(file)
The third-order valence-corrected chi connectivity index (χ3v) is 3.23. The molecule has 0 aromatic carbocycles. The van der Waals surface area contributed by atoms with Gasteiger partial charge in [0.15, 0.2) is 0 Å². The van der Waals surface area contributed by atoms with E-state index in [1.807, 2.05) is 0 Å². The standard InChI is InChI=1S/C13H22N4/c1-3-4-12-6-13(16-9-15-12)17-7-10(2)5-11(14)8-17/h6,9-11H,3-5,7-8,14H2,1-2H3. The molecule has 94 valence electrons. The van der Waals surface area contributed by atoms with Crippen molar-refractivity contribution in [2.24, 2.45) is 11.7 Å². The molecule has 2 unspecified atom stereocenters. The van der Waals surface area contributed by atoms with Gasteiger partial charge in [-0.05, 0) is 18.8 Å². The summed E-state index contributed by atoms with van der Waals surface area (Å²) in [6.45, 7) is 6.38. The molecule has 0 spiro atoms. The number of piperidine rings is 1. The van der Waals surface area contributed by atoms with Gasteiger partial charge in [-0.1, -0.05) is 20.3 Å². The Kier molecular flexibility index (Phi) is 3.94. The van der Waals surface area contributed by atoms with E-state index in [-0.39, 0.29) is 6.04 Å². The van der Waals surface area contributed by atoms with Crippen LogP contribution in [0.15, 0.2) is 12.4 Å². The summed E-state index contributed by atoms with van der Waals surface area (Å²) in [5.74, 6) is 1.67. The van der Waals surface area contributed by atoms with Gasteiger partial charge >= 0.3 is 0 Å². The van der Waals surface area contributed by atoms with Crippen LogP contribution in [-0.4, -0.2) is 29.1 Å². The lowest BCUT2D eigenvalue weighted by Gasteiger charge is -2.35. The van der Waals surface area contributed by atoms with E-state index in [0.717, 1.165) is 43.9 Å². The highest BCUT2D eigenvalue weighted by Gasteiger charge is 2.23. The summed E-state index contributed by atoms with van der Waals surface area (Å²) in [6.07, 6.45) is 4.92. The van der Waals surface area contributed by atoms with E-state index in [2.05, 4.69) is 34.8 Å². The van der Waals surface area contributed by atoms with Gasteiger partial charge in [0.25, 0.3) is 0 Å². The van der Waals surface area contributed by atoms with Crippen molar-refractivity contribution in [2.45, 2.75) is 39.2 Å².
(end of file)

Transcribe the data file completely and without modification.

The third-order valence-corrected chi connectivity index (χ3v) is 3.23. The molecule has 0 aromatic carbocycles. The van der Waals surface area contributed by atoms with Gasteiger partial charge in [0.15, 0.2) is 0 Å². The van der Waals surface area contributed by atoms with E-state index in [1.807, 2.05) is 0 Å². The standard InChI is InChI=1S/C13H22N4/c1-3-4-12-6-13(16-9-15-12)17-7-10(2)5-11(14)8-17/h6,9-11H,3-5,7-8,14H2,1-2H3. The molecule has 94 valence electrons. The van der Waals surface area contributed by atoms with Crippen molar-refractivity contribution in [2.24, 2.45) is 11.7 Å². The molecule has 2 unspecified atom stereocenters. The van der Waals surface area contributed by atoms with Gasteiger partial charge in [-0.05, 0) is 18.8 Å². The summed E-state index contributed by atoms with van der Waals surface area (Å²) in [6.45, 7) is 6.38. The molecule has 0 spiro atoms. The number of piperidine rings is 1. The van der Waals surface area contributed by atoms with Gasteiger partial charge in [-0.1, -0.05) is 20.3 Å². The Kier molecular flexibility index (Phi) is 3.94. The van der Waals surface area contributed by atoms with E-state index in [-0.39, 0.29) is 6.04 Å². The van der Waals surface area contributed by atoms with Crippen LogP contribution in [0.15, 0.2) is 12.4 Å². The summed E-state index contributed by atoms with van der Waals surface area (Å²) in [5.74, 6) is 1.67. The van der Waals surface area contributed by atoms with Gasteiger partial charge >= 0.3 is 0 Å². The van der Waals surface area contributed by atoms with Crippen LogP contribution in [-0.4, -0.2) is 29.1 Å². The lowest BCUT2D eigenvalue weighted by Gasteiger charge is -2.35. The van der Waals surface area contributed by atoms with E-state index in [0.717, 1.165) is 43.9 Å². The highest BCUT2D eigenvalue weighted by Gasteiger charge is 2.23. The summed E-state index contributed by atoms with van der Waals surface area (Å²) in [6.07, 6.45) is 4.92. The van der Waals surface area contributed by atoms with E-state index in [2.05, 4.69) is 34.8 Å². The van der Waals surface area contributed by atoms with Gasteiger partial charge in [0.25, 0.3) is 0 Å². The van der Waals surface area contributed by atoms with Crippen molar-refractivity contribution in [2.45, 2.75) is 39.2 Å².